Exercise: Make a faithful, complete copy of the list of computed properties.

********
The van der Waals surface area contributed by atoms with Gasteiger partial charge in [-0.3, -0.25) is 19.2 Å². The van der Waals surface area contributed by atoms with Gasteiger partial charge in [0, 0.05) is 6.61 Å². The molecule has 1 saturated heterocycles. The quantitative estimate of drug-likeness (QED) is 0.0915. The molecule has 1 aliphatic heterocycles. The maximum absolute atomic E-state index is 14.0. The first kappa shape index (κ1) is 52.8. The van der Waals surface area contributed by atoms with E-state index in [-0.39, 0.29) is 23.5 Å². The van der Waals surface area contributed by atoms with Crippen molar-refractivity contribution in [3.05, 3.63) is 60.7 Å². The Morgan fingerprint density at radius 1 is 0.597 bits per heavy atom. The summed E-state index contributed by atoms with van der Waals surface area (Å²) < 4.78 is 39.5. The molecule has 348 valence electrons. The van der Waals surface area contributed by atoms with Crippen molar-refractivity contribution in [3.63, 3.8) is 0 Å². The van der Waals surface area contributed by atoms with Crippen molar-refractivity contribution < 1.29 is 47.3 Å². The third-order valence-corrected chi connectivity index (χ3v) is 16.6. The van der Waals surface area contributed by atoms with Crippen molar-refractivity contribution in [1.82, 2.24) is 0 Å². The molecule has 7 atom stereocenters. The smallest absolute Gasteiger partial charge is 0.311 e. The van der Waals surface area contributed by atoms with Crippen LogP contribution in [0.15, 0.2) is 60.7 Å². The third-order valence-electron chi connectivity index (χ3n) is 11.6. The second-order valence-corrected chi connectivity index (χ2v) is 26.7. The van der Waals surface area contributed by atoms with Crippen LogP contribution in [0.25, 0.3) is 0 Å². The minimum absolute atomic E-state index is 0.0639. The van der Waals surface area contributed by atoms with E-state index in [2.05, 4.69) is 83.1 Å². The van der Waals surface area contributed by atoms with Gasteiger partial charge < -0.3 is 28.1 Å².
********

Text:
The van der Waals surface area contributed by atoms with Gasteiger partial charge in [-0.3, -0.25) is 19.2 Å². The van der Waals surface area contributed by atoms with Gasteiger partial charge in [0, 0.05) is 6.61 Å². The molecule has 1 saturated heterocycles. The quantitative estimate of drug-likeness (QED) is 0.0915. The molecule has 1 aliphatic heterocycles. The maximum absolute atomic E-state index is 14.0. The first kappa shape index (κ1) is 52.8. The van der Waals surface area contributed by atoms with E-state index in [-0.39, 0.29) is 23.5 Å². The van der Waals surface area contributed by atoms with Crippen molar-refractivity contribution in [3.05, 3.63) is 60.7 Å². The Morgan fingerprint density at radius 1 is 0.597 bits per heavy atom. The summed E-state index contributed by atoms with van der Waals surface area (Å²) < 4.78 is 39.5. The molecule has 348 valence electrons. The van der Waals surface area contributed by atoms with Crippen molar-refractivity contribution in [3.63, 3.8) is 0 Å². The van der Waals surface area contributed by atoms with Crippen molar-refractivity contribution < 1.29 is 47.3 Å². The third-order valence-corrected chi connectivity index (χ3v) is 16.6. The van der Waals surface area contributed by atoms with Crippen molar-refractivity contribution in [1.82, 2.24) is 0 Å². The molecule has 7 atom stereocenters. The smallest absolute Gasteiger partial charge is 0.311 e. The van der Waals surface area contributed by atoms with Crippen LogP contribution in [0.15, 0.2) is 60.7 Å². The third-order valence-electron chi connectivity index (χ3n) is 11.6. The second-order valence-corrected chi connectivity index (χ2v) is 26.7. The van der Waals surface area contributed by atoms with Crippen LogP contribution in [0.25, 0.3) is 0 Å². The minimum absolute atomic E-state index is 0.0639. The van der Waals surface area contributed by atoms with E-state index in [2.05, 4.69) is 83.1 Å². The van der Waals surface area contributed by atoms with Gasteiger partial charge < -0.3 is 28.1 Å².